Editor’s Note: First off, please let me offer heartfelt apologies for taking more than a year to share this little gem of a conversation with you. In June 2015, on a Midwestern musical odyssey road trip from St. Louis to Chicago to see live performances by Mumford & Sons, My Morning Jacket, The Flaming Lips, Dawes, and U2 (among others), I had the great pleasure of catching up with two of my favorite people on the planet—Lin Brehmer and Terri Hemmert, legendary DJs from Chicago’s WXRT (i.e. the best radio station in the country, if not the world.) I lured them to Heaven on Seven with the promise of all the cajun food they could eat and a conversation about stuff we like, namely music and all things spiritual. Specifically, I wanted to hear what they had to say about spiritual or religious or transcendent or whateveryouwanttocallit experiences they’d had at live concerts for a journalistic project I was working on at the time.
What follows is the transcript of our conversation, edited gently for flow:
GOD GIRL: I don’t know two people who have been to more live music events than the two of you. And you’re both spiritually bent, though some are more ‘bent’ than others…
LIN: I’m very spiritually bent.
TERRI: Psychedelic, too.
GOD GIRL: Have you had a spiritual experience at a concert or live performance you can talk about and if so, what was it like?
LIN: I can go first.
Woodstock ’94. I’m there in a professional capacity, part of the professional national radio broadcast team. And I spent most of all these concerts in a truck looking at videos of these people performing. But occasionally, in the evening I’d get out to see artists perform. The headliner the last night was Peter Gabriel.
So I manage to get out to see the Red Hot Chili Peppers before Peter Gabriel, and that was fun, they were fine. And then Peter Gabriel came out…and he does all these songs that have this real emotional, powerful effect on me and, as he often did, he ended the show with one song that always lays me to waste. But first he passed out candles—somehow he managed to pass out candles to thousands of people, so there are thousands and thousands of people in this field in upstate New York at 11 at night and it’s just a forest of lit candles. And you hear the strange percussion that just creeps up your spine of the beginning of ‘Biko.’
And I go, oh my God, he’s going to do ‘Biko’ now and I’m not going to be able to handle it. Because that song just destroys me. It was business as usual in whatever room it is in the lyrics and goes into ‘Biko.’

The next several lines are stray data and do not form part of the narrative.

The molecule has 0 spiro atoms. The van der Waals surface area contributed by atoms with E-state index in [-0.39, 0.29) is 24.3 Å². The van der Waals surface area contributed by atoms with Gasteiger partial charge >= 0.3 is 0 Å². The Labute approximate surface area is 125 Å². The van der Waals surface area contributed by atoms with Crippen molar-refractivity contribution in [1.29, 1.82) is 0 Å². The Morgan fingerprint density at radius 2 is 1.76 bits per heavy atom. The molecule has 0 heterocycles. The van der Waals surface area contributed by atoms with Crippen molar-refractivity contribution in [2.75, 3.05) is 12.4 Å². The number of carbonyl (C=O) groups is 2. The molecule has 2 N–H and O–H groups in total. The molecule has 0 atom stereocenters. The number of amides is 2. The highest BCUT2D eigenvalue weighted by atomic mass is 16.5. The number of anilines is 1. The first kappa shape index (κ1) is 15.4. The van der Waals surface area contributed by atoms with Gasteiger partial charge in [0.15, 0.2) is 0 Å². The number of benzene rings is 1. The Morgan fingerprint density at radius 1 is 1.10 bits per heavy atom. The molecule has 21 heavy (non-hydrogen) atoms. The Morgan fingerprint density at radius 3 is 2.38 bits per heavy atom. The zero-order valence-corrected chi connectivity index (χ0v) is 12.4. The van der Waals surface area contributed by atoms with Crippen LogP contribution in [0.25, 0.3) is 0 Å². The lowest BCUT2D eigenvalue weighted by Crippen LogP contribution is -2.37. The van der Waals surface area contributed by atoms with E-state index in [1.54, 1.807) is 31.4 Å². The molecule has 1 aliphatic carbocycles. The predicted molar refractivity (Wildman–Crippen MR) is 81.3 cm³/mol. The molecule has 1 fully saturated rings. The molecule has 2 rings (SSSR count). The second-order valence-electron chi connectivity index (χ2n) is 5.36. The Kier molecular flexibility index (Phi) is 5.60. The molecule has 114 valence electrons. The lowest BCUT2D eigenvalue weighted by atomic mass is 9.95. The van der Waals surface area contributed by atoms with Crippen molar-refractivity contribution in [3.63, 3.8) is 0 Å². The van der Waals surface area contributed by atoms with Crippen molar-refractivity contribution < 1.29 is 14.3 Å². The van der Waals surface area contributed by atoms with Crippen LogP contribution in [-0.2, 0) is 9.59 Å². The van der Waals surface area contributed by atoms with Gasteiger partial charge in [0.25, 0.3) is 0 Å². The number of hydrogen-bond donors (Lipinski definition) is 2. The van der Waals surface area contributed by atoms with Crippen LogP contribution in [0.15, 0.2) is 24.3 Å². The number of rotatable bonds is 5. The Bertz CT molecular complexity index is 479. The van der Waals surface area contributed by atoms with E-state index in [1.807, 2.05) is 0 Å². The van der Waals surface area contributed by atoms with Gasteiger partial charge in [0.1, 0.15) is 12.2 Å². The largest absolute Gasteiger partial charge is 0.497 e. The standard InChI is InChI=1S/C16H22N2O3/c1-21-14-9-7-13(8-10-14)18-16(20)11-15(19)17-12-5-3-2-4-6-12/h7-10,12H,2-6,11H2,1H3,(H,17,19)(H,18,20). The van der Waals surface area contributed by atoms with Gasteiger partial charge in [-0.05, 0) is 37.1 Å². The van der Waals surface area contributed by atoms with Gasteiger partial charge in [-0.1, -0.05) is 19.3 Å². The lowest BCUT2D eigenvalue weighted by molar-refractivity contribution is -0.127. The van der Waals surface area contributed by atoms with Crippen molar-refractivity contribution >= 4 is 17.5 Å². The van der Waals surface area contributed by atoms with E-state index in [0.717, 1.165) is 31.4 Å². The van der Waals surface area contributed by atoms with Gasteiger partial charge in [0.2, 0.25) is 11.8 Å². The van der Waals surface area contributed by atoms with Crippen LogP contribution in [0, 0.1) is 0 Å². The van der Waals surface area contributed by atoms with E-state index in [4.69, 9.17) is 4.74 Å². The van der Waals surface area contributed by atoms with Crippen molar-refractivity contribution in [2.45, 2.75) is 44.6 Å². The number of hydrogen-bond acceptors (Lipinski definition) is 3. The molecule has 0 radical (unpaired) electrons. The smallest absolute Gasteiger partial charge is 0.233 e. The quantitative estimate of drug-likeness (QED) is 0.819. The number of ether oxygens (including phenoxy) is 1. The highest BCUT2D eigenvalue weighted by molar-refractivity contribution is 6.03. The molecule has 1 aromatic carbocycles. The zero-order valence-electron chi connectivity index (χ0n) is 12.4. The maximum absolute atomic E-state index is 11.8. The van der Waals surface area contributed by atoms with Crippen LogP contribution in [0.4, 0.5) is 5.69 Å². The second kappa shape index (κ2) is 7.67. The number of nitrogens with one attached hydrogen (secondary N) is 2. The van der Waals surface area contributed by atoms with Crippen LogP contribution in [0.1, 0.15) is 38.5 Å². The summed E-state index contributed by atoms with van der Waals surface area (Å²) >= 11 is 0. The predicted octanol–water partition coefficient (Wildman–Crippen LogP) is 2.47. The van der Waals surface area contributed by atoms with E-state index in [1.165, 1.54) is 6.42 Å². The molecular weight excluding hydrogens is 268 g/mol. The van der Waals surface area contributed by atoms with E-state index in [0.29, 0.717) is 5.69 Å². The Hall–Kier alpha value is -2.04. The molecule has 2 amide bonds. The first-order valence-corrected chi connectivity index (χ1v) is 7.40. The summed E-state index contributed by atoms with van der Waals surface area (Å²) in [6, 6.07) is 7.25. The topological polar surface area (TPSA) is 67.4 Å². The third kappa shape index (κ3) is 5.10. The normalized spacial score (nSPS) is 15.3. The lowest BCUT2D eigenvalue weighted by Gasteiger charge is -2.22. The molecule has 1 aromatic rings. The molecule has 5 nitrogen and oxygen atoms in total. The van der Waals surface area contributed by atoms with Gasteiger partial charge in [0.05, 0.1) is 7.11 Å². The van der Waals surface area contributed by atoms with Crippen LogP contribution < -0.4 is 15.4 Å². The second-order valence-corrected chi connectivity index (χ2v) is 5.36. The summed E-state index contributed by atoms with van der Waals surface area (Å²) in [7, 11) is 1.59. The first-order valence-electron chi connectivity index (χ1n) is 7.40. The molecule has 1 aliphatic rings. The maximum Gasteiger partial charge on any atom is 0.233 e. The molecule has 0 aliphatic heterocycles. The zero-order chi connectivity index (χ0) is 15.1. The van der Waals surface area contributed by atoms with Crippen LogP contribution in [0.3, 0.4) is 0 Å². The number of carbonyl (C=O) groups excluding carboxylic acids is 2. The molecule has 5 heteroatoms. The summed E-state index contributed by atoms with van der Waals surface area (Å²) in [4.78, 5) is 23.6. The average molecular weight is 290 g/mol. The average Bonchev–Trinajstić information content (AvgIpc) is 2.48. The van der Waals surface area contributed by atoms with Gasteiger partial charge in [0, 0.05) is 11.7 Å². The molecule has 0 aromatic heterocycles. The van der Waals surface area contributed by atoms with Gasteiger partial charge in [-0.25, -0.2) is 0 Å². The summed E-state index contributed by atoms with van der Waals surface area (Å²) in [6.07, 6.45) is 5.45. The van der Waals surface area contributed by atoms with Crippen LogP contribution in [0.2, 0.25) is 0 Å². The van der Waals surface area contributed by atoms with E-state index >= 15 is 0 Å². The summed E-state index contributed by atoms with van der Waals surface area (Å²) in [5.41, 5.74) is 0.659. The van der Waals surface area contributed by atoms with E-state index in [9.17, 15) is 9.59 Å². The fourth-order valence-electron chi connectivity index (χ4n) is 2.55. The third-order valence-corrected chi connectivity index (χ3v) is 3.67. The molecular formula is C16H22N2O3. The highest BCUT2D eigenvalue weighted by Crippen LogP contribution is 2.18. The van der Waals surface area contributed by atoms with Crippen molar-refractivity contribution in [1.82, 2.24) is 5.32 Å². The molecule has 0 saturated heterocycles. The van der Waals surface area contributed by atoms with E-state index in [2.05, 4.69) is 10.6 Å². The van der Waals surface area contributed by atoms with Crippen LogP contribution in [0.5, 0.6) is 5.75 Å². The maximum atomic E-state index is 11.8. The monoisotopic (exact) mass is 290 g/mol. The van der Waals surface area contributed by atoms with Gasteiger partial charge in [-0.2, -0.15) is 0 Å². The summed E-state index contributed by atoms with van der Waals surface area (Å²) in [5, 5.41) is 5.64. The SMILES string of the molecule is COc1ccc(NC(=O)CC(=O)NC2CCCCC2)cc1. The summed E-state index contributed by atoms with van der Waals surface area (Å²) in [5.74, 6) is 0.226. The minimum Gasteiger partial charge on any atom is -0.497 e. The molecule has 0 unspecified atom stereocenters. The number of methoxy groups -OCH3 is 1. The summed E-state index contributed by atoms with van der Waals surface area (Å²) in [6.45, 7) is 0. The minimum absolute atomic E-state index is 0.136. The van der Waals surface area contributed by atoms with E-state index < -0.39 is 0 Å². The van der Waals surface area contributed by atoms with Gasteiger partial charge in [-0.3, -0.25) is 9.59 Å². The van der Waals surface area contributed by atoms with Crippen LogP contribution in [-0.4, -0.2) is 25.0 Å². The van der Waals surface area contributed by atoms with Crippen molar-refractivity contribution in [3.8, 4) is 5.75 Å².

By the end you have 40,000 or 50,000 people all with lit candles lifted in the air chorusing, ‘Biko, Biko, Biko…’
(Lin’s voice cracks with emotion and I get all verklempt here myself )
And I generally tear up when I hear ‘Biko’ on a stereo, but that, I said, well this is a moment that some day I’ll tell Cathleen Falsani about.
(Terri starts laughing)
GOD GIRL: I was in seminary at the time, so you planned that well.
LIN: In ’94?
GOD GIRL: Yep….Lord, you almost got me goin’ there. That song!
TERRI: That song is just amazing. That’s a great story.
LIN: (to Terri) Come on! You can do better than that!
GOD GIRL: It doesn’t have to be a story about something that happened to you. The idea is, is it possible to have this spiritual or religious experience, whether it’s the audience or the performers themselves, and not even realize that it’s happening?
TERRI: Does it have to be live or could it be recorded?
GOD GIRL: I guess it could be recorded. Why not?
TERRI: Because I’ve had many spiritual experiences listening to recorded music. But one that comes to mind just off the top of my head is this: my sister was killed in a car accident more than 30 years ago. A 19-year-old kid. Somebody took my baby—I was 16 years older than her. Just a wonderful kid. Off a college. Somebody fell asleep [at the wheel]…so that’s why I started going to St. Clement’s. I thought, no amount of therapy or anything is going to help me through this. I need to pray. So if I go here for six months, I’ll be fine.
That was more than 30 years ago and I’m still there.
So I was really close with a couple of high school kids there—Lin knows these folks—Erin and Aileen—and out of the mouths of babes: they came to me once and said, ‘We think you should join the choir. We’re going to do the Mozart Requiem and we think this might be therapeutic for you.’ I thought, how did they think of that? I mean, they’re 16 years old. And I said, ‘I don’t have time. My schedule’s really busy…’ And they said, ‘Make time.’ Then they started really badgering me. So finally I talked to the choir director and he said, ‘You can miss rehearsals. It’ll be fine. I understand.’ So I said, OK I’m going to commit to this, I’m gonna do it.
And they were absolutely right. It was the most therapeutic thing, getting up and going to rehearsals for this thing, and understanding the requiem mass and how it reflects the whole spectrum of grief, and how healing that music is. So I did it and it was amazing. We did several performances and every time we’d get off stage I’d go off and find a place and cry. Amazing.